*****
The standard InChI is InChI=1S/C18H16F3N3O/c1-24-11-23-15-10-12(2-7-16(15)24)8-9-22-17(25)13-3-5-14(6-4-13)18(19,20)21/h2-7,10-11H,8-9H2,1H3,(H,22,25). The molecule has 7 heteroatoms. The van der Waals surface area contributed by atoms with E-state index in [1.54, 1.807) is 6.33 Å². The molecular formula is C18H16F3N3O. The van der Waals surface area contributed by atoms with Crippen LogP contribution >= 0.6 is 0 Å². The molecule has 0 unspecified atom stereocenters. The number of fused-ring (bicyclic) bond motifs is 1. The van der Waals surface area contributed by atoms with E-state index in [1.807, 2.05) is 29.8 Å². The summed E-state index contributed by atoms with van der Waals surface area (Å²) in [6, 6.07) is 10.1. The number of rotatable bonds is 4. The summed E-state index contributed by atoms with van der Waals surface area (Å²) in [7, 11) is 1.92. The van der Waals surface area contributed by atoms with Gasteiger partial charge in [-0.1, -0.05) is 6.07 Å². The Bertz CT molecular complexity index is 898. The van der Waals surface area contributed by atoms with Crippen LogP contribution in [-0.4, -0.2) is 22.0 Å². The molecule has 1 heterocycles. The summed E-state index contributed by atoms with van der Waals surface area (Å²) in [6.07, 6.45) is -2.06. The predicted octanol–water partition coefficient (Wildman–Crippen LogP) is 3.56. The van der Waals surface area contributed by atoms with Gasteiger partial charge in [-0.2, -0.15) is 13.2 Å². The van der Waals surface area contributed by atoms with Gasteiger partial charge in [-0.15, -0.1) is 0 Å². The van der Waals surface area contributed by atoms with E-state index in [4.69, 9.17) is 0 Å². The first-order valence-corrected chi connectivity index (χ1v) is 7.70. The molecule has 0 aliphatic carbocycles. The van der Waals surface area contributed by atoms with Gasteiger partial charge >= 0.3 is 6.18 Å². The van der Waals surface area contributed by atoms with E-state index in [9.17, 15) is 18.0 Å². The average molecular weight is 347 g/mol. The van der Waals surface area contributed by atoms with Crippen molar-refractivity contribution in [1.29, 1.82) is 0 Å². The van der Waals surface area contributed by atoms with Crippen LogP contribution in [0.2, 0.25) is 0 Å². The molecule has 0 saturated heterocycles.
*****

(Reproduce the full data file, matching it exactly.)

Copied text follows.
The standard InChI is InChI=1S/C18H16F3N3O/c1-24-11-23-15-10-12(2-7-16(15)24)8-9-22-17(25)13-3-5-14(6-4-13)18(19,20)21/h2-7,10-11H,8-9H2,1H3,(H,22,25). The molecule has 7 heteroatoms. The van der Waals surface area contributed by atoms with E-state index in [1.54, 1.807) is 6.33 Å². The molecular formula is C18H16F3N3O. The van der Waals surface area contributed by atoms with Crippen LogP contribution >= 0.6 is 0 Å². The molecule has 0 unspecified atom stereocenters. The number of fused-ring (bicyclic) bond motifs is 1. The van der Waals surface area contributed by atoms with E-state index in [1.807, 2.05) is 29.8 Å². The summed E-state index contributed by atoms with van der Waals surface area (Å²) in [6, 6.07) is 10.1. The number of rotatable bonds is 4. The summed E-state index contributed by atoms with van der Waals surface area (Å²) in [7, 11) is 1.92. The van der Waals surface area contributed by atoms with Gasteiger partial charge in [-0.1, -0.05) is 6.07 Å². The Bertz CT molecular complexity index is 898. The van der Waals surface area contributed by atoms with Crippen LogP contribution in [-0.4, -0.2) is 22.0 Å². The molecule has 1 heterocycles. The summed E-state index contributed by atoms with van der Waals surface area (Å²) in [6.07, 6.45) is -2.06. The predicted octanol–water partition coefficient (Wildman–Crippen LogP) is 3.56. The van der Waals surface area contributed by atoms with Gasteiger partial charge in [-0.2, -0.15) is 13.2 Å². The van der Waals surface area contributed by atoms with Gasteiger partial charge in [-0.15, -0.1) is 0 Å². The van der Waals surface area contributed by atoms with E-state index in [4.69, 9.17) is 0 Å². The first-order valence-corrected chi connectivity index (χ1v) is 7.70. The molecule has 0 aliphatic carbocycles. The van der Waals surface area contributed by atoms with Gasteiger partial charge >= 0.3 is 6.18 Å². The van der Waals surface area contributed by atoms with E-state index in [9.17, 15) is 18.0 Å². The average molecular weight is 347 g/mol. The van der Waals surface area contributed by atoms with Crippen molar-refractivity contribution in [1.29, 1.82) is 0 Å². The van der Waals surface area contributed by atoms with Crippen LogP contribution in [0.2, 0.25) is 0 Å². The molecule has 0 saturated heterocycles.